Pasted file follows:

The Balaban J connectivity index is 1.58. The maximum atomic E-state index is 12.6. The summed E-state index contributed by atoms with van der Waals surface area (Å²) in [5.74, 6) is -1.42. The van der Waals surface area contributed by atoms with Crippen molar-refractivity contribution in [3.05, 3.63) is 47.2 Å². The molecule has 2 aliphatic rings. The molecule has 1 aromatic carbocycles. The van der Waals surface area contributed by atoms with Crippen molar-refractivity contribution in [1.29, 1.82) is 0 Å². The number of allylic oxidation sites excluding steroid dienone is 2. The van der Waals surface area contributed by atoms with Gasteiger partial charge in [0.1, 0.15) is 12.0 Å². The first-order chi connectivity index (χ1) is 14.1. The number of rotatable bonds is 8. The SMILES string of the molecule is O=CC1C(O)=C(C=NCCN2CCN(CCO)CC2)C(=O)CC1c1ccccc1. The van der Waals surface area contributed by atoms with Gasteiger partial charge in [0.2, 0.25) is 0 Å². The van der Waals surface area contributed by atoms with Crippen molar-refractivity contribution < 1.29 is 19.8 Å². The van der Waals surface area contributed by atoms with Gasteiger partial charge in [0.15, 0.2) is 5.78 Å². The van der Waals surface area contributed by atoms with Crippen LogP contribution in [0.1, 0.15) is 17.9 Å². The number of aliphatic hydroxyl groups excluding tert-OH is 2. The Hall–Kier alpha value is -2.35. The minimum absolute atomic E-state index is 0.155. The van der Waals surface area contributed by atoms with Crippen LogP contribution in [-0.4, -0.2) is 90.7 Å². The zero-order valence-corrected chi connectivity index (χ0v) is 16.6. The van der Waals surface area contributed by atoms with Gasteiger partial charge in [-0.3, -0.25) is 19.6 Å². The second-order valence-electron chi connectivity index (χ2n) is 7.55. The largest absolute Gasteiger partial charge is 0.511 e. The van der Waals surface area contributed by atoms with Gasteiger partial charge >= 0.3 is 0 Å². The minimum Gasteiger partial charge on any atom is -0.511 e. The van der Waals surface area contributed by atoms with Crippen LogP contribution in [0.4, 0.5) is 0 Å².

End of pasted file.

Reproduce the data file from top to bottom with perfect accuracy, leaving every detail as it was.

The Balaban J connectivity index is 1.58. The maximum atomic E-state index is 12.6. The summed E-state index contributed by atoms with van der Waals surface area (Å²) in [5.74, 6) is -1.42. The van der Waals surface area contributed by atoms with Crippen molar-refractivity contribution in [3.05, 3.63) is 47.2 Å². The molecule has 2 aliphatic rings. The molecule has 1 aromatic carbocycles. The van der Waals surface area contributed by atoms with Crippen molar-refractivity contribution in [1.29, 1.82) is 0 Å². The number of allylic oxidation sites excluding steroid dienone is 2. The van der Waals surface area contributed by atoms with Gasteiger partial charge in [0.1, 0.15) is 12.0 Å². The first-order chi connectivity index (χ1) is 14.1. The number of rotatable bonds is 8. The SMILES string of the molecule is O=CC1C(O)=C(C=NCCN2CCN(CCO)CC2)C(=O)CC1c1ccccc1. The van der Waals surface area contributed by atoms with Gasteiger partial charge in [0.2, 0.25) is 0 Å². The van der Waals surface area contributed by atoms with Crippen molar-refractivity contribution < 1.29 is 19.8 Å². The van der Waals surface area contributed by atoms with Gasteiger partial charge in [0.15, 0.2) is 5.78 Å². The van der Waals surface area contributed by atoms with Crippen LogP contribution in [0.1, 0.15) is 17.9 Å². The number of aliphatic hydroxyl groups excluding tert-OH is 2. The Hall–Kier alpha value is -2.35. The minimum absolute atomic E-state index is 0.155. The van der Waals surface area contributed by atoms with Crippen LogP contribution in [-0.4, -0.2) is 90.7 Å². The zero-order valence-corrected chi connectivity index (χ0v) is 16.6. The van der Waals surface area contributed by atoms with Gasteiger partial charge in [-0.3, -0.25) is 19.6 Å². The second-order valence-electron chi connectivity index (χ2n) is 7.55. The largest absolute Gasteiger partial charge is 0.511 e. The van der Waals surface area contributed by atoms with Gasteiger partial charge >= 0.3 is 0 Å². The minimum Gasteiger partial charge on any atom is -0.511 e. The van der Waals surface area contributed by atoms with Crippen LogP contribution in [0.4, 0.5) is 0 Å².